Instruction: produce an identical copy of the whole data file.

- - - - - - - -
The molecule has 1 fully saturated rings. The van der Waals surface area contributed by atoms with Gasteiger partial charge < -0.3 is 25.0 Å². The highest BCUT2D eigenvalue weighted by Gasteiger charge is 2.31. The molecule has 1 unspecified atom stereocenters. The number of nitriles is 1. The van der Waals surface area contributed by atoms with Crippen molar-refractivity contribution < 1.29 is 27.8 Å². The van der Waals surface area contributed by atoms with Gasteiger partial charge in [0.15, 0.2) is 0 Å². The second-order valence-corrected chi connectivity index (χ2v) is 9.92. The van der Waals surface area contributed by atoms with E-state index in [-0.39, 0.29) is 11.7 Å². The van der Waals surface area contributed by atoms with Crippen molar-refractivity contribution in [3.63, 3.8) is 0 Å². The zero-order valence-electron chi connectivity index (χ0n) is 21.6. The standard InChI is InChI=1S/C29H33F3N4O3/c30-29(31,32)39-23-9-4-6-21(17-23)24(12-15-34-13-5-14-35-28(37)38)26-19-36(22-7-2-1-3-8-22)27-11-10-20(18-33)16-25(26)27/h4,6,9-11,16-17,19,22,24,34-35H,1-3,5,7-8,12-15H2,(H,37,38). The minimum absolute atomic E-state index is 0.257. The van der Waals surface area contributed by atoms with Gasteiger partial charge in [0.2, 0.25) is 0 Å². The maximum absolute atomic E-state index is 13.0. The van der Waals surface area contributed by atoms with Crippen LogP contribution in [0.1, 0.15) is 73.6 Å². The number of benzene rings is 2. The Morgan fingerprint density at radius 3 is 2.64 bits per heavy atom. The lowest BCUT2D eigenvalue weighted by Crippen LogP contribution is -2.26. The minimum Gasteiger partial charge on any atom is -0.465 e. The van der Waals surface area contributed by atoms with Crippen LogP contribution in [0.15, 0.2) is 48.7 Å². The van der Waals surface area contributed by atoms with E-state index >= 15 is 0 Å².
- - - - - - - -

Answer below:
The molecule has 1 fully saturated rings. The van der Waals surface area contributed by atoms with Gasteiger partial charge < -0.3 is 25.0 Å². The highest BCUT2D eigenvalue weighted by Gasteiger charge is 2.31. The molecule has 1 unspecified atom stereocenters. The number of nitriles is 1. The van der Waals surface area contributed by atoms with Crippen molar-refractivity contribution < 1.29 is 27.8 Å². The van der Waals surface area contributed by atoms with Gasteiger partial charge in [0.15, 0.2) is 0 Å². The second-order valence-corrected chi connectivity index (χ2v) is 9.92. The van der Waals surface area contributed by atoms with E-state index in [-0.39, 0.29) is 11.7 Å². The van der Waals surface area contributed by atoms with Crippen molar-refractivity contribution in [3.63, 3.8) is 0 Å². The zero-order valence-electron chi connectivity index (χ0n) is 21.6. The standard InChI is InChI=1S/C29H33F3N4O3/c30-29(31,32)39-23-9-4-6-21(17-23)24(12-15-34-13-5-14-35-28(37)38)26-19-36(22-7-2-1-3-8-22)27-11-10-20(18-33)16-25(26)27/h4,6,9-11,16-17,19,22,24,34-35H,1-3,5,7-8,12-15H2,(H,37,38). The minimum absolute atomic E-state index is 0.257. The van der Waals surface area contributed by atoms with Gasteiger partial charge in [0.2, 0.25) is 0 Å². The maximum absolute atomic E-state index is 13.0. The van der Waals surface area contributed by atoms with Crippen LogP contribution in [0.1, 0.15) is 73.6 Å². The number of benzene rings is 2. The Morgan fingerprint density at radius 3 is 2.64 bits per heavy atom. The lowest BCUT2D eigenvalue weighted by Crippen LogP contribution is -2.26. The minimum Gasteiger partial charge on any atom is -0.465 e. The van der Waals surface area contributed by atoms with Crippen LogP contribution in [0.15, 0.2) is 48.7 Å². The van der Waals surface area contributed by atoms with E-state index >= 15 is 0 Å².